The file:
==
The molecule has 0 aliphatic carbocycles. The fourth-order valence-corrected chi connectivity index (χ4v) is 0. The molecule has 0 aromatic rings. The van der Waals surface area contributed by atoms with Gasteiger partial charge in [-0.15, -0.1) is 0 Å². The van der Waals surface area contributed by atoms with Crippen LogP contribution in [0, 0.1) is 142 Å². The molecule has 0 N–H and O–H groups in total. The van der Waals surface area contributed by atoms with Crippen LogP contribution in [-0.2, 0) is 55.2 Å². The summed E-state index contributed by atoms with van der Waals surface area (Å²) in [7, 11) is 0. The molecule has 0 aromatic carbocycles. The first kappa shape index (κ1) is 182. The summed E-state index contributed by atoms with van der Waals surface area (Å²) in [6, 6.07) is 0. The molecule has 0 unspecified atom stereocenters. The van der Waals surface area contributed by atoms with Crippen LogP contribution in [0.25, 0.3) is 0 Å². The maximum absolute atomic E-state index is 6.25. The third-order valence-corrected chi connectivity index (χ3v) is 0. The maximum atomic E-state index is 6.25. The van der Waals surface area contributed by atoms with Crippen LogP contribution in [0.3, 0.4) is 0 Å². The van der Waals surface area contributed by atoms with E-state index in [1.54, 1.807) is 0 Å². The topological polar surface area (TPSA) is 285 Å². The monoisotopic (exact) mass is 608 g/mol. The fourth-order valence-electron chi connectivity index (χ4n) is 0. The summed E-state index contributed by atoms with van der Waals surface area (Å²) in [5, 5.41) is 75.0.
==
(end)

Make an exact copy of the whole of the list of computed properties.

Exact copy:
The molecule has 0 aliphatic carbocycles. The fourth-order valence-corrected chi connectivity index (χ4v) is 0. The molecule has 0 aromatic rings. The van der Waals surface area contributed by atoms with Gasteiger partial charge in [-0.15, -0.1) is 0 Å². The van der Waals surface area contributed by atoms with Crippen LogP contribution in [0, 0.1) is 142 Å². The molecule has 0 N–H and O–H groups in total. The van der Waals surface area contributed by atoms with Crippen LogP contribution in [-0.2, 0) is 55.2 Å². The summed E-state index contributed by atoms with van der Waals surface area (Å²) in [7, 11) is 0. The molecule has 0 aromatic carbocycles. The first kappa shape index (κ1) is 182. The summed E-state index contributed by atoms with van der Waals surface area (Å²) in [6, 6.07) is 0. The molecule has 0 unspecified atom stereocenters. The van der Waals surface area contributed by atoms with Crippen LogP contribution in [0.25, 0.3) is 0 Å². The maximum absolute atomic E-state index is 6.25. The third-order valence-corrected chi connectivity index (χ3v) is 0. The maximum atomic E-state index is 6.25. The van der Waals surface area contributed by atoms with Crippen LogP contribution in [0.3, 0.4) is 0 Å². The van der Waals surface area contributed by atoms with E-state index in [1.54, 1.807) is 0 Å². The topological polar surface area (TPSA) is 285 Å². The monoisotopic (exact) mass is 608 g/mol. The fourth-order valence-electron chi connectivity index (χ4n) is 0. The summed E-state index contributed by atoms with van der Waals surface area (Å²) in [5, 5.41) is 75.0.